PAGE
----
TAKE DRIVING TO THE MAXX
MAZDA SUV COMES OUT ON TOP IN TOUGH MARKET
MAZDA'S CX-5 is the top-selling SUV on Australian roads, but one wonders how much time buyers spend in showrooms before they part with their cash.
They'd probably decided they were going to get a CX-5, but there are many to choose from, with prices starting from $27,190 to almost double that at $50,610.
There are 2.0litre models, more powerful 2.5litres, manual transmission or 'Skyactiv' automatic, 2WD or AWD, petrol or diesel and, would you believe, 18 model grades.
Oddly, the base model is called the Maxx, rather than the Min, but that's marketing.
Our testmobile was the CX-5 GT 2.5-litre petrol AWD, a $43,390 sweetie with more charm and style than a finalist in a Miss World contest.
The attractively-styled SUV has lots of new technology in just about every area.
Our test CX-5 GT featured Mazda's MZD Connect, an advanced connectivity system controlled by a console knob called a 'multifunction command controller' that provides access to the internet, all the social media stuff, Bluetooth hands-free phone operation, Stitcher and Pandora, and the sound comes out of the 231W Bose audio system's nine speakers. Well, that should keep the nerds happy.
Of greater importance in our book is that it comes with a very good wide angle reversing camera.
Drive-wise, the 2.5-litre fourcylinder direct injection engine provides 138kw/250nm, which is more than adequate, and it has a fuel saving stop/start system to cope with Perth's wait-a-very-long-while traffic lights.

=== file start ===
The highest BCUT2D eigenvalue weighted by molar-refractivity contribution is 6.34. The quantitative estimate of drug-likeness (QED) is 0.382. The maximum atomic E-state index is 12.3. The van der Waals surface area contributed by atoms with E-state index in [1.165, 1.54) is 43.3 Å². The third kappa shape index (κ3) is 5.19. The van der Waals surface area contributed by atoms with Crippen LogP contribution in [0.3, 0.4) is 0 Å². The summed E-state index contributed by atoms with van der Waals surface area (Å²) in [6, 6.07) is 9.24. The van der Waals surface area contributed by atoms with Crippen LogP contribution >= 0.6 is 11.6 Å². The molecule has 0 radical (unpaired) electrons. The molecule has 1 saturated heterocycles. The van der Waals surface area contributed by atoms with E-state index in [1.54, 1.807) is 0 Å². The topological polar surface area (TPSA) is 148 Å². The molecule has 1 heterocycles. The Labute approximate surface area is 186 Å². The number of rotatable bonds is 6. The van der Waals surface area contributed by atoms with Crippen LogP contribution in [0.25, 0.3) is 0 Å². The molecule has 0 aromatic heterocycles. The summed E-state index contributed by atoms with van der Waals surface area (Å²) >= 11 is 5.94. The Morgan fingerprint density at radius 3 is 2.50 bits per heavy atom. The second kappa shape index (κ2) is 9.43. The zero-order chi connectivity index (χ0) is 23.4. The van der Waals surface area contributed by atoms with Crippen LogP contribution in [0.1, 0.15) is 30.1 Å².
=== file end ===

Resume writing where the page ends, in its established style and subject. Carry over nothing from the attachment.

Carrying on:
Performance is smooth and pretty brisk, especially so if the 'sport' button is pressed and fuel economy is an impressive average of 7.4litres/100km.
The stylish five-seater has compact lines but good leather finished accommodation and a quite generous cargo area, and the suspension has been tweaked for better comfort and grip.
Also, stronger steel, a firmer frame and added insulation give it a quiet cabin.
The front seats have power adjustment and the one for the driver adds lumbar support and heating, and the dash is welldesigned with instruments and controls just where a driver would expect to find them.
While most Mazdas have proper handbrakes, the CX-5 has opted for an electronic one. Well, the Americans like them. The car has LED lights front and rear, and runs on a set of superb machine-faced 19-inch alloys.
Safety features include all the airbags and electronic driver aids du jour and the high-spec GT'S adaptive headlights automatically dip in traffic. It also has a five-star safety rating.
The CX-5 runs beautifully, has good visibility, carves through corners with confidence and is an all-round very decent bit of kit.
Verdict: The CX-5 is in a tough market sector. To come out on top says a lot.
There are good reasons Mazda's CX-5 is a sales topper.